Herpesvirus infections cause serious acute and recurrent diseases in a significant proportion of the population worldwide and may increase susceptibility to HIV [4, 20, 24–26]. As a widespread and serious infectious agent for cats, FHV-1 serves as an excellent model for human herpesviruses and their infections . FHV-1 infections are prevalent in the domestic feline population worldwide with up to 97% of cats being seropositive , 80% becoming latently infected , and up to half of some normal populations shedding virus at any time [28, 29]. Infected cats are affected by a variety of cytolytic and immunopathologic ocular and dermatologic syndromes , including herpetic stromal keratitis , and thereby representing an excellent spontaneous model of human herpetic disease. Typically, alphaherpesviral infections in humans are treated using orally or topically administered drugs such as ACV, the first commercially available antiherpetic nucleoside analogue [9, 30, 31]. However, ACV has relatively poor in vitro antiviral efficacy versus FHV-1 , and is poorly bioavailable  and unacceptably toxic  in cats. By contrast, PCV is highly efficacious against FHV-1 in vitro [10–12, 32], and its oral prodrug famciclovir appears to be safe and efficacious when administered to cats [13, 21]. Therefore, while PCV is a suitable drug for treatment of FHV-1-infected cats, current pharmacokinetic data suggest that thrice daily therapy is required [14, 21, 33]. This is impractical in many clinical situations and associated with considerable expense. Therefore, a long-term, steady-state drug delivery system that could be placed in the subconjunctival space and provide constant FHV-1 suppression would be preferred in cats and might provide an alternative to daily oral maintenance therapy with ACV, famciclovir, or valacyclovir in HSV-infected humans. Such subconjunctival steady-state release systems also are likely to maintain consistent drug levels above the minimum inhibitory concentration and thereby prevent development of drug-resistant viral strains while also improving patient compliance. Similar ocular devices such as the non-biodegradable, ganciclovir-containing intravitreal implant Vitrasert [34, 35] are used in humans and bode well for the potential deployment of our subconjunctival silicone-PCV implants in cats. In the present study maximum PCV release during the initial burst phase was 190 μg/day for about 10 days. Assuming a typical adult cat of 3-5 kg body weight, this would result in a systemic dose of 38-65 μg/kg/day, which is more than 1000-fold less than doses that are currently safely administered . Regardless, determination of the in vivo safety and efficacy of these devices placed subconjunctivally in FHV-1infected cats will be an important next step.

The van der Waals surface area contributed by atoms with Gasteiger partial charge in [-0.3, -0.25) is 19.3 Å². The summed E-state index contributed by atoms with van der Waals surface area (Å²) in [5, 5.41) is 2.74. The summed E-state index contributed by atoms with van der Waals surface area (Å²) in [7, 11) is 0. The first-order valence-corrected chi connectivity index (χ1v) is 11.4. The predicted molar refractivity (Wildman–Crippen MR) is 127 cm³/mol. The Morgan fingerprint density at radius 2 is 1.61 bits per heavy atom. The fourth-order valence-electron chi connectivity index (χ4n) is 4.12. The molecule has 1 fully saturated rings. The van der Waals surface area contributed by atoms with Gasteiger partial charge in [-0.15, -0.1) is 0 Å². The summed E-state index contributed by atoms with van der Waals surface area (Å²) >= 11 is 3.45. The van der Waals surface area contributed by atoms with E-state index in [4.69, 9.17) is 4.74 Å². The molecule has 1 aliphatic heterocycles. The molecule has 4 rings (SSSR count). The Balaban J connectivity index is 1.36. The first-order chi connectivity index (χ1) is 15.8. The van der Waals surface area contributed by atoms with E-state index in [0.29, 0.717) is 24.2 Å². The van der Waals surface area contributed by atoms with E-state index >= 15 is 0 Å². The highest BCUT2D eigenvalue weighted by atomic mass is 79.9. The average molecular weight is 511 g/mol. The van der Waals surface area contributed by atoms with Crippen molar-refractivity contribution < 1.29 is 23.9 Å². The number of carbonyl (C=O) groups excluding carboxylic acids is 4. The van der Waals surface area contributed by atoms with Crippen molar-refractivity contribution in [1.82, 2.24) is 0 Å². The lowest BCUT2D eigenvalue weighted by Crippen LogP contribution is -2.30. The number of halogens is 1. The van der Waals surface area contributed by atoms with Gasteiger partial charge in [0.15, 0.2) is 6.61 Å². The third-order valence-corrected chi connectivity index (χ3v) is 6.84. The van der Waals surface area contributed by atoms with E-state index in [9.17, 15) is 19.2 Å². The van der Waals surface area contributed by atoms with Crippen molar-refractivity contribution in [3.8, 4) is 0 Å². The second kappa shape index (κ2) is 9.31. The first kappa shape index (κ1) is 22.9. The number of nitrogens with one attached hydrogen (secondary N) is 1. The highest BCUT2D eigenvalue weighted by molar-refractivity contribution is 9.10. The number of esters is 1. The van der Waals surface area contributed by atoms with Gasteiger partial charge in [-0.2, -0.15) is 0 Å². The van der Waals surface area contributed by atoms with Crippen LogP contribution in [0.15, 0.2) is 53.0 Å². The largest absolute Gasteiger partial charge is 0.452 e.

Based on the steady-state levels of PCV delivered by these implants in vitro, we expect that a single implant can continuously release drug for 3-17 years. This expectation is centered on the total starting drug quantity encased in a single implant, the initial burst of drug release (Figure 1), the steady-state daily release level in vitro (Figures 1 and 2), and an approximation of expected drug delivery at that rate for about 60% of the drug load; the 60% approximation is derived from calculations for delivery of small molecules from non-biodegradable materials according to Fick and Higuchi [36, 37]. Although our previous work with ACV release from the same silicone compound did not suggest a temperature-dependent release rate within the temperature range tested , it is important to note that drug release experiments in the present study were conducted at 25°C, whereas in vitro efficacy and cytotoxicity studies were conducted at 37°C. Likewise in vivo use of the implants would be at temperatures above 25°C. Therefore, we project that, given the typical lifespan of domestic cats, a single subconjunctival implant (in essence a single dose), via a single surgical intervention, has the potential to treat a cat for its entire lifetime. Over that lifetime PCV would be expected to reduce the frequency and severity of FHV-1 reactivations and to minimize transmission among cats in multicat settings.